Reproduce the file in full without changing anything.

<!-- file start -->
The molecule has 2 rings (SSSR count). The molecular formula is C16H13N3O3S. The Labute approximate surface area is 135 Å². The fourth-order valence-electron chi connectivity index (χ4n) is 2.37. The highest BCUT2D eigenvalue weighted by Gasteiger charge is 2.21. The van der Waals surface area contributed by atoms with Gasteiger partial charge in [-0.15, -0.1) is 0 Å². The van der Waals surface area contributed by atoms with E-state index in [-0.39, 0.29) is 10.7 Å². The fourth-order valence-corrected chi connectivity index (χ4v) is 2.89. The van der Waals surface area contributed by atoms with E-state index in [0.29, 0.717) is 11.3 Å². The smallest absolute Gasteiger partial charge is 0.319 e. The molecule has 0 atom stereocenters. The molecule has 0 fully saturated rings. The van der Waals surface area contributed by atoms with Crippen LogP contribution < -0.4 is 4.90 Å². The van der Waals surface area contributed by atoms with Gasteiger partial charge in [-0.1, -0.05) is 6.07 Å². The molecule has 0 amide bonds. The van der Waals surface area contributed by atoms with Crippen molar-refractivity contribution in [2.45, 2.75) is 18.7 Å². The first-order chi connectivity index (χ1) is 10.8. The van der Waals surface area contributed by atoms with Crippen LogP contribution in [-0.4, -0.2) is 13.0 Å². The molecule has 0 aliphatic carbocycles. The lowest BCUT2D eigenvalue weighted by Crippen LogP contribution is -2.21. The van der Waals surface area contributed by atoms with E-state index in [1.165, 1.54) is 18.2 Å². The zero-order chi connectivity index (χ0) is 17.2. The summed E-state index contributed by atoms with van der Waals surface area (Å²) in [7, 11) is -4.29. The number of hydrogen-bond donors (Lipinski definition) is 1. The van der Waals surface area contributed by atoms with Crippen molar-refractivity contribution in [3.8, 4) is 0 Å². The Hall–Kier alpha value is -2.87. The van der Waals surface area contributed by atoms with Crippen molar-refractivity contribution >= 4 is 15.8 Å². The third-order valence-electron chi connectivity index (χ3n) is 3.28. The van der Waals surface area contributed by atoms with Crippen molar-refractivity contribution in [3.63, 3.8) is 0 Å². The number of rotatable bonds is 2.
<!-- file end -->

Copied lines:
The molecule has 2 rings (SSSR count). The molecular formula is C16H13N3O3S. The Labute approximate surface area is 135 Å². The fourth-order valence-electron chi connectivity index (χ4n) is 2.37. The highest BCUT2D eigenvalue weighted by Gasteiger charge is 2.21. The van der Waals surface area contributed by atoms with Gasteiger partial charge in [-0.15, -0.1) is 0 Å². The van der Waals surface area contributed by atoms with E-state index in [-0.39, 0.29) is 10.7 Å². The fourth-order valence-corrected chi connectivity index (χ4v) is 2.89. The van der Waals surface area contributed by atoms with E-state index in [0.29, 0.717) is 11.3 Å². The smallest absolute Gasteiger partial charge is 0.319 e. The molecule has 0 atom stereocenters. The molecule has 0 fully saturated rings. The van der Waals surface area contributed by atoms with Crippen LogP contribution < -0.4 is 4.90 Å². The van der Waals surface area contributed by atoms with Gasteiger partial charge in [-0.1, -0.05) is 6.07 Å². The molecule has 0 amide bonds. The van der Waals surface area contributed by atoms with Crippen molar-refractivity contribution in [2.45, 2.75) is 18.7 Å². The first-order chi connectivity index (χ1) is 10.8. The van der Waals surface area contributed by atoms with Crippen LogP contribution in [-0.4, -0.2) is 13.0 Å². The molecule has 0 aliphatic carbocycles. The lowest BCUT2D eigenvalue weighted by Crippen LogP contribution is -2.21. The van der Waals surface area contributed by atoms with E-state index in [1.165, 1.54) is 18.2 Å². The zero-order chi connectivity index (χ0) is 17.2. The summed E-state index contributed by atoms with van der Waals surface area (Å²) in [7, 11) is -4.29. The number of hydrogen-bond donors (Lipinski definition) is 1. The van der Waals surface area contributed by atoms with Crippen molar-refractivity contribution in [3.8, 4) is 0 Å². The Hall–Kier alpha value is -2.87. The van der Waals surface area contributed by atoms with Crippen molar-refractivity contribution >= 4 is 15.8 Å². The third-order valence-electron chi connectivity index (χ3n) is 3.28. The van der Waals surface area contributed by atoms with Crippen molar-refractivity contribution in [3.63, 3.8) is 0 Å². The number of rotatable bonds is 2.